On May 12th 2010, Afriqiyah Airways Flight 8U771 crashed on approach to Tripoli International Airport, Libya. The crash of the Airbus 330 claimed the lives of 103 people. Only one passenger survived the crash. The majority of the victims, 70 in all, were Dutch nationals. Among the victims were a number of blood-relatives. Five days after the crash, the Netherlands Forensic Institute (NFI) was formally requested by both the Libyan authorities and the Netherlands Ministry of Foreign Affairs to assist with the Disaster Victim Identification (DVI) process. Bonaparte DVI was used in the screening and matching process.
The NFI received:
The total identification work on the Tripoli case took about 26 days. These 26 days is the time between the arrival of the first sample and the generation of the last match report (e.g. the entire matching procedure).
In order to clarify the speedup that can be attained using Bonaparte, we compare the following two similar cases. The first case is an air crash in Suriname in 2008, where 19 people died. 10 of the victims were identified using DNA, the other 9 were identified by other means (dental or fingerprints). The second case is the Tripoli air crash as described above. The number of matches is about the square of the number of body(part)s that need to be identified.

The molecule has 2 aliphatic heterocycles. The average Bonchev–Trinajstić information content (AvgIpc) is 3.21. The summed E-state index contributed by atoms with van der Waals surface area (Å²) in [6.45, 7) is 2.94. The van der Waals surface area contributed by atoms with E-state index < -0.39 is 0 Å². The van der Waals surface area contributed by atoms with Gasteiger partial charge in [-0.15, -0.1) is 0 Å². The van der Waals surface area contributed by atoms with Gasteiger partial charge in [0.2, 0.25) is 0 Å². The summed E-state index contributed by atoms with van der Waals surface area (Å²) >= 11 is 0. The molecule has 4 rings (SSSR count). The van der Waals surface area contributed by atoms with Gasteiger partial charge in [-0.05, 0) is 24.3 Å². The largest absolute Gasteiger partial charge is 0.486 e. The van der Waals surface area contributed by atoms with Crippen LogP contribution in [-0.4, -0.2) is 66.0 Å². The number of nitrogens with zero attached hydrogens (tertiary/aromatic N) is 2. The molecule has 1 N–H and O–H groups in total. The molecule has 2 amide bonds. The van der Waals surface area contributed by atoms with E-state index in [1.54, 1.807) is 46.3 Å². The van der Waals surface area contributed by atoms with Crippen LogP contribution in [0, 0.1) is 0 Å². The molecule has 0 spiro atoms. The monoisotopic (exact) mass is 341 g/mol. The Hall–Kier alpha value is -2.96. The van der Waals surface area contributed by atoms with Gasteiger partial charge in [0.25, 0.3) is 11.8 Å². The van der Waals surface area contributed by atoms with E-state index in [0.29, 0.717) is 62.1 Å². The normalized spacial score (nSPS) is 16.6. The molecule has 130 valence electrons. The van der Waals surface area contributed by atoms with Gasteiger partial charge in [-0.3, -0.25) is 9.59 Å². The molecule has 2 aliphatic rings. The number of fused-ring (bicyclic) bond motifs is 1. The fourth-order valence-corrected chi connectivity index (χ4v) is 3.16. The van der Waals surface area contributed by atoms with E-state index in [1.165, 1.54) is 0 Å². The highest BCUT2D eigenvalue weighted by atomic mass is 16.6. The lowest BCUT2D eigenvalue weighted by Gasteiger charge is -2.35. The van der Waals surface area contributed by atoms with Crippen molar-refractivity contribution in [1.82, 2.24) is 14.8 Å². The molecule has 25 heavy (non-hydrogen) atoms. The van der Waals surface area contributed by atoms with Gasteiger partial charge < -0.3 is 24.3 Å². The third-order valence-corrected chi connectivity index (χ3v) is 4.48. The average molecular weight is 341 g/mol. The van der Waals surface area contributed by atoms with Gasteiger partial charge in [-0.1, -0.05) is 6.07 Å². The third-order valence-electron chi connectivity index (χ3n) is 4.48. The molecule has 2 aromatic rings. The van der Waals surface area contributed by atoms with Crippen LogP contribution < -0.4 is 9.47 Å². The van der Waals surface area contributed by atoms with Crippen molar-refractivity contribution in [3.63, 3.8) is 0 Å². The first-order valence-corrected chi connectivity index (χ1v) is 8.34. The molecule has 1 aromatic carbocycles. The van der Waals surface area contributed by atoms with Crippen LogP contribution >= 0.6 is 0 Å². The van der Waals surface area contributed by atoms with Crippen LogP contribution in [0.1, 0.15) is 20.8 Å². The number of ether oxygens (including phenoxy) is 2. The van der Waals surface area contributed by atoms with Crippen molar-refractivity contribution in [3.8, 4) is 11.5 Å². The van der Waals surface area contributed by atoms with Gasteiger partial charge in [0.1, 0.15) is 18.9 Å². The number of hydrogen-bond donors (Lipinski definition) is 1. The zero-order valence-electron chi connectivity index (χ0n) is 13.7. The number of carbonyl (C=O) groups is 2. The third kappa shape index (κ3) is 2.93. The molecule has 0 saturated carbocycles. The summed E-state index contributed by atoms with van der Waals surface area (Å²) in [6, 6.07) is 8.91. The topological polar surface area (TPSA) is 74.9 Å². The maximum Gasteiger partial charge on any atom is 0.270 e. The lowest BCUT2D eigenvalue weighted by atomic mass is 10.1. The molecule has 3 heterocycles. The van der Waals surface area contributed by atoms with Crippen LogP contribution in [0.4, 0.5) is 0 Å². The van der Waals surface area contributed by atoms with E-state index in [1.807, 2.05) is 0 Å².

A relatively small accident with only 10 victims takes about two days to solve by hand. A case like the Tripoli air crash—with ′only′ about a hundred victims—is already undoable this way. There are too many combinations that need to be checked in order to identify all the victims. An automated identification system such as Bonaparte DVI is indispensible in cases like this. Aside from drastically shortening the time it takes for the identification process to be completed, it also reduces the risk of errors.